In our opinion, the petition must be granted. The orders of March 6th and 17th for a partial payment of the fees claimed were issued after an appeal had been taken and perfected by the filing of an appeal bond approved by the court. The appeal was taken from the order of February 15 denying the motion for a reopening and reconsideration of the allowance for attorney’s fees and involves the validity of that order and the finality of the order of December 5, 1927. Whether these orders were valid and final need not here be determined, but they are appealable, and we are not aware of any provision of law authorizing the lower court to enforce the immediate execution of such orders in probate proceedings after an appeal has been perfected. The interests of the appellee are supposed to be sufficiently protected by an adequate bond.

The arguments submitted indicate a misconception of the character of the liability for attorney’s fees in probate proceedings. The services for which fees are claimed are supposed to have been rendered to the executor or administrator to assist him in the execution of his trust. The attorney can therefore not hold the estate directly liable for his fees; such fees are allowed to the executor or administrator and not to the attorney. The liability for the payment rests on the executor or administrator, but if the fees paid are beneficial to the estate and reasonable, he is entitled to reimbursement from the estate. Such payments should be included in his accounts and the reimbursement therefor settled upon the notice prescribed in section 682 of the Code of Civil Procedure. (See Church on Probate Law and Practice, pp. 1570-1588 and authorities there cited; Woerner on the American Law of Administration, 2d ed., sections 515 and 516.)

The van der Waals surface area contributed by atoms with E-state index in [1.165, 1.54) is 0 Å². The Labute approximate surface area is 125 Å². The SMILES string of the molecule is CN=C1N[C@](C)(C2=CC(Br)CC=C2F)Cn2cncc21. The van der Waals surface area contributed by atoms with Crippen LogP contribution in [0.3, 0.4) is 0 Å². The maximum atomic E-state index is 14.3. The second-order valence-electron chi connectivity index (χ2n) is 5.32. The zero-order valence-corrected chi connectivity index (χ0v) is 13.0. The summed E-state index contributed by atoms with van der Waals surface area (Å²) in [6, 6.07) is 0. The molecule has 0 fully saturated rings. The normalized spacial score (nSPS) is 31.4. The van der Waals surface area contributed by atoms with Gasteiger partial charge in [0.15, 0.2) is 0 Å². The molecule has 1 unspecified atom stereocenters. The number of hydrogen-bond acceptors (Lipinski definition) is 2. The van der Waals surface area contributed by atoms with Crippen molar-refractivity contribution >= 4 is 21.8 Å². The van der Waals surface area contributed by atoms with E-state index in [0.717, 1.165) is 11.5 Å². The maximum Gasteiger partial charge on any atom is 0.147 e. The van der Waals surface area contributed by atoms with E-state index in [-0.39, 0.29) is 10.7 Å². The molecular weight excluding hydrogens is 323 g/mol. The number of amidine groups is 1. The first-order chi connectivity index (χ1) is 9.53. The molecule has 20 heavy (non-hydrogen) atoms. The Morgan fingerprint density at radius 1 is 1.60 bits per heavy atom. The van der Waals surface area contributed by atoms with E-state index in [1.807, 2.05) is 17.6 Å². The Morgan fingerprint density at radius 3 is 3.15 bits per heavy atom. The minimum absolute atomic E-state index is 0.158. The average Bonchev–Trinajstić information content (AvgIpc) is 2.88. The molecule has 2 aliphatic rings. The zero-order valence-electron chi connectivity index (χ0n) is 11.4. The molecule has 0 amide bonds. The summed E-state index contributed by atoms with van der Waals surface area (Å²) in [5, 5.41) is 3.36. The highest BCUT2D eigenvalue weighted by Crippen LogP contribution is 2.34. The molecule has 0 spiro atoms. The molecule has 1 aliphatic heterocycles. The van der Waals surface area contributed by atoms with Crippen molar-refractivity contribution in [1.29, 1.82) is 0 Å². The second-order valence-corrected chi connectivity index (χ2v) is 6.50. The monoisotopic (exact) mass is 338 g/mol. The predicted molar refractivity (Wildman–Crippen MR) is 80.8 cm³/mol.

For the reasons stated the respondent judge is hereby prohibited from enforcing the payment of the attorney’s fees above-mentioned until the appeal taken by Jacinto Yangco, as guardian ad litem for the minor Pedro Uy Tioco, has been passed upon by this court or dismissed. No costs will be allowed. So ordered.

Avanceña, C.J., Street, Malcolm, Villamor, Romualdez and Villa-Real, JJ., concur.